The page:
There are 4,270 public schools in Florida, including more than 650 charter schools statewide with more than 250,000 students.
“There should be equal funding,” said Arza, who represents the Florida Charter School Alliance. “We need more schools, not less, and in order to have schools, we need capital outlay.”
In his budget proposal for 2016-17, Republican Gov. Rick Scott recommends equal funding — and more dollars than this year — for both charter and traditional public schools: $75.2 million for each. It’ll be up to lawmakers, though, to decide how much to put in their budget.
Charter schools can’t rely on local property taxes to pay for capital expenses, as traditional public schools can. They don’t automatically get capital funding; a charter school has to have a good track record and exist for at least three years before it’s eligible.
Arza said parents choose to send their children to charter schools because traditional schools either don’t pass muster or don’t offer the types of opportunities that parents want, and he said lawmakers shouldn’t stifle that demand.
“If you don’t fund the facilities you are in essence, capping parental choice at school,” he said.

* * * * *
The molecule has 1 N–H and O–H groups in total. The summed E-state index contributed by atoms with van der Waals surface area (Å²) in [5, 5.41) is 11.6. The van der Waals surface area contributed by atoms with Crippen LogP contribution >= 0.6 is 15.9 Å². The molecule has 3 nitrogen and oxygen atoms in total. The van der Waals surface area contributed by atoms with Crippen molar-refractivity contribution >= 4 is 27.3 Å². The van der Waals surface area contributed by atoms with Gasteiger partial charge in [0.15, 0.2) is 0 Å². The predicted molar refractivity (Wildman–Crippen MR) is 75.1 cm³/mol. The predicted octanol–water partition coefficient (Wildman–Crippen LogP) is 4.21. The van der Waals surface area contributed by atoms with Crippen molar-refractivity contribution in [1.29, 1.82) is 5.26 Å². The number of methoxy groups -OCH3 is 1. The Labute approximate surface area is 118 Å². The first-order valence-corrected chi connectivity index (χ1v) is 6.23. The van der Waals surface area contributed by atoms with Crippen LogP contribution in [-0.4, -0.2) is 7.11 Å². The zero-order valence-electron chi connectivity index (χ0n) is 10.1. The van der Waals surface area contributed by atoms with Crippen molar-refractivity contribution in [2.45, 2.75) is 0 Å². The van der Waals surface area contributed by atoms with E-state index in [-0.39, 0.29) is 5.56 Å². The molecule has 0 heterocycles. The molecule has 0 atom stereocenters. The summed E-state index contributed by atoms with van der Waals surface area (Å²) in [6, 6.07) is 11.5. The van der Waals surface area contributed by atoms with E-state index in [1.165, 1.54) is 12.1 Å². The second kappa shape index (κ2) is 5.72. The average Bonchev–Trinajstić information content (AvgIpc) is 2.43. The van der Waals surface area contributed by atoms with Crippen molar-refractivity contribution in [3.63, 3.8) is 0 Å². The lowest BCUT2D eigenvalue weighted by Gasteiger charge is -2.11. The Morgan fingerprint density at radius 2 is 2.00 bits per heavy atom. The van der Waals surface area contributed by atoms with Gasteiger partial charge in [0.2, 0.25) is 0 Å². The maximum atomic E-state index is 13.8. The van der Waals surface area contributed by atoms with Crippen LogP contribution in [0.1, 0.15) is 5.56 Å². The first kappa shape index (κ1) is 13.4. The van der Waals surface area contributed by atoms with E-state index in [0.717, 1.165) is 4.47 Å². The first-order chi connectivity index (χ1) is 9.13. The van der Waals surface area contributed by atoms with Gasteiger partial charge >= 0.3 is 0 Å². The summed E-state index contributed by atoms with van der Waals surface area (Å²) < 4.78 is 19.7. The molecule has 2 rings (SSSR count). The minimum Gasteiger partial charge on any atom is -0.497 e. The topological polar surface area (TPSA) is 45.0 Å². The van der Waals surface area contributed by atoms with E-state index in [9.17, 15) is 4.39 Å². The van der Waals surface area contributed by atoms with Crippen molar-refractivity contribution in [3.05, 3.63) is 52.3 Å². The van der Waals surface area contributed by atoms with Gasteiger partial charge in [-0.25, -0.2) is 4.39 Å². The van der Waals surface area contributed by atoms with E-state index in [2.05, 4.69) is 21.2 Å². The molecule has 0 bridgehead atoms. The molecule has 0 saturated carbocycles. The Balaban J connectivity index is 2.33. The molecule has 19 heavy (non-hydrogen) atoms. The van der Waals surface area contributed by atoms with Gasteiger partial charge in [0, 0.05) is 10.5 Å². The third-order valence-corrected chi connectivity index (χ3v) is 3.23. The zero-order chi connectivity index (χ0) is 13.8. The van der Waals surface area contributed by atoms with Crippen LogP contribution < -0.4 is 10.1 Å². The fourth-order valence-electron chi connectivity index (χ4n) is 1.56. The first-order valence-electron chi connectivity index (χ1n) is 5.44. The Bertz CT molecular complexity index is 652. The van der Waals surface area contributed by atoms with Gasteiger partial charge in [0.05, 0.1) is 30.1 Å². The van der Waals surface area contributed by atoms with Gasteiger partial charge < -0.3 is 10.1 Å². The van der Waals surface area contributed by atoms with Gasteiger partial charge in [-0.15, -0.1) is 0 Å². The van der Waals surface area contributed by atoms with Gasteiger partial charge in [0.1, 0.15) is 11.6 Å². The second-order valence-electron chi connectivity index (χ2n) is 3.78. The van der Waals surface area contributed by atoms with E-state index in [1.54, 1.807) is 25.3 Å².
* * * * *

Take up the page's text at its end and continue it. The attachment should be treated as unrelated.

There seems to be an over-concentration on choice rather than a focus on making regular neighborhood schools better.
State Rep. Reggie Fullwood, D-Jacksonville
But teachers and Democratic lawmakers argue that charter schools often replicate traditional public schools — rather than providing true alternatives — and by restricting funding for traditional public schools, it perpetuates their decline.
“There seems to be an over-concentration on choice rather than a focus on making regular neighborhood schools better,” said Jacksonville Rep. Reggie Fullwood, the ranking Democrat on the House Education Committee.
Some education advocates also expressed concerns about further funding charter schools with capital dollars because of a recent Associated Press analysis. It found, of more than $760 million from state taxpayers since 2000, schools in 30 districts shuttered their doors after receiving as much as $70 million. School districts often couldn’t recoup that money because it had been spent on rent or other intangible costs, rather than property or equipment that would otherwise revert back to the district.